Still not convinced speed is important? During the last year we’ve seen the rise of ad blockers. Ad blockers are plugins that block certain scripts from loading on the page. As a result people can see a huge leap in performance.

While this is only a quick fix for making the internet faster, it’s the first time the public have cried out for a better web experience.

What is a slow website?

This may sound like a silly question but there are different ways to measure performance.

The simplest method is to measure the time and size of the page to load from start to finish. This has merit to find out the overall cost of a page – for example if a customer is using a mobile data connection it could cost a lot to download data. Here is a neat little tool to find out the cost of downloading your website from across the world. Unfortunately, this simplistic method isn’t very accurate when measuring the time for a page to load. This is because the website might feel like it has loaded much quicker than the actual time for it to complete. The page could still be loading assets in the background while the user happily browses around the page.

This leads onto perceived speed. In my opinion this is much more important. Perceived speed is how fast a website feels to use. The page could render within a couple of seconds while other assets are loaded in the background. This means a large page might feel fast and a small page might feel very slow.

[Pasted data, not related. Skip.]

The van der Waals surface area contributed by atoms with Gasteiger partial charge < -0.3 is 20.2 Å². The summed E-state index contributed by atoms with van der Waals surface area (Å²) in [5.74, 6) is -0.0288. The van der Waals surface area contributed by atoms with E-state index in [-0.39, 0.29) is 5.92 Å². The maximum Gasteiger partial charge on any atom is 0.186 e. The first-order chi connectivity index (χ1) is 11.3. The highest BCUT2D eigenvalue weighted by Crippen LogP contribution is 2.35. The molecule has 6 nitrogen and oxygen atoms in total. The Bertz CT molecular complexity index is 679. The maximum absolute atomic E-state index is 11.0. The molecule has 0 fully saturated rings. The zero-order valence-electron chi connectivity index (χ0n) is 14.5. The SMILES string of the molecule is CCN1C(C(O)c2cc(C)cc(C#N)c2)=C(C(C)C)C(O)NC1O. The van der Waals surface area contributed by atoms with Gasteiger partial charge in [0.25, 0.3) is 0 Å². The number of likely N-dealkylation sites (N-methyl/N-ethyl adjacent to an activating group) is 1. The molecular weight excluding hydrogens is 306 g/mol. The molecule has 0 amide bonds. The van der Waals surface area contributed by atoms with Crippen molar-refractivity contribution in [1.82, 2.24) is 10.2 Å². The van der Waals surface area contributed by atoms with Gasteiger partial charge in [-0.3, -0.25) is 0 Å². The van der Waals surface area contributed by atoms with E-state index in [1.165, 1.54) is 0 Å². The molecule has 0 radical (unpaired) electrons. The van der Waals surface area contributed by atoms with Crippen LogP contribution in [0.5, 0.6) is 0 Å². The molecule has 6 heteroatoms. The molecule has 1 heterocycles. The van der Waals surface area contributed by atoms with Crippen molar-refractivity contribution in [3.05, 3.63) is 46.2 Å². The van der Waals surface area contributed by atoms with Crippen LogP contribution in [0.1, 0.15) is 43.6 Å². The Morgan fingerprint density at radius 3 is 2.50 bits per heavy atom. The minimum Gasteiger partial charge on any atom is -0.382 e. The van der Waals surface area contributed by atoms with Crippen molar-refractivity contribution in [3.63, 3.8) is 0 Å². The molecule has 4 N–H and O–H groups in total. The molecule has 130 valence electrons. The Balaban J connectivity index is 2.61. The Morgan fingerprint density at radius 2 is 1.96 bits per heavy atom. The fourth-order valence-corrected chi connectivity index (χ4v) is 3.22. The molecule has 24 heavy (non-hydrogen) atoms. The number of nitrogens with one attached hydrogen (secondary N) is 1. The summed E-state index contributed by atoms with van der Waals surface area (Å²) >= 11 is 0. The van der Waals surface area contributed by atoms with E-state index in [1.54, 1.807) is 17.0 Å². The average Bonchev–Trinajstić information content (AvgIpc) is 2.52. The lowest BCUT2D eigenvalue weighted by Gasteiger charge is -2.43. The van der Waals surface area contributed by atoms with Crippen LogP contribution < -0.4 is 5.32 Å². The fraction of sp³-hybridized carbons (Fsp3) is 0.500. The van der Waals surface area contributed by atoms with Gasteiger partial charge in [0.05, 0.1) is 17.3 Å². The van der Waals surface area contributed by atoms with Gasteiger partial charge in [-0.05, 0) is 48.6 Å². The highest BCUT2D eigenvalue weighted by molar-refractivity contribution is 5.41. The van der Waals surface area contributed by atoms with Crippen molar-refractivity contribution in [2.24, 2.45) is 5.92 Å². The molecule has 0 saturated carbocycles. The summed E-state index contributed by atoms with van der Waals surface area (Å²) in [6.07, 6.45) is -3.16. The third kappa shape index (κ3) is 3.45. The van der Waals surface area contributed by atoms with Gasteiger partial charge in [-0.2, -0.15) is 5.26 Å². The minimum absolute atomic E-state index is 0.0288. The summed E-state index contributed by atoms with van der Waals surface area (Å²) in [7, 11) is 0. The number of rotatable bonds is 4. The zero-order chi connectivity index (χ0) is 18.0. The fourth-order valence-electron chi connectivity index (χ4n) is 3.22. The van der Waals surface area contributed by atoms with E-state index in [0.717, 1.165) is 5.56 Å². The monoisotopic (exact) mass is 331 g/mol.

What causes a website to be slow?

To understand how to make a website faster we first need to understand why they are slow. There are dozens of things that impact the performance of a page but here are the ones I consider to have the biggest impact.

Internet speed

The internet connection speed is only one of many factors that affect the performance of a website. It’s easy to jump to conclusions, making the assumption that if a person has a faster internet connection, they can access a website quicker. This can be true. However, home broadband connections are shared across an entire household. It’s possible for the connection to become congested.

Processing power

Another factor is the processing power of a device. With many websites now relying on JavaScript, much of the burden of loading a page is placed on the processor. A quicker device will be able to render the page faster.

Server and user location

The location of the web server and the person trying to access the website will also impact the speed. Even at the speed of light, it takes 1.3 seconds for a web session to be initiated between Australia and the UK. That’s a significant amount of time just to make an initial connection.

The simplest solution is to locate your server near to the majority of your customers. If your customers are more widely spread, you could invest in a content delivery network (CDN). CDN services can be used to distribute your assets around the world. Assets can then be pulled from the nearest server to the user. This can significantly improve the performance of a website but can be costly to implement.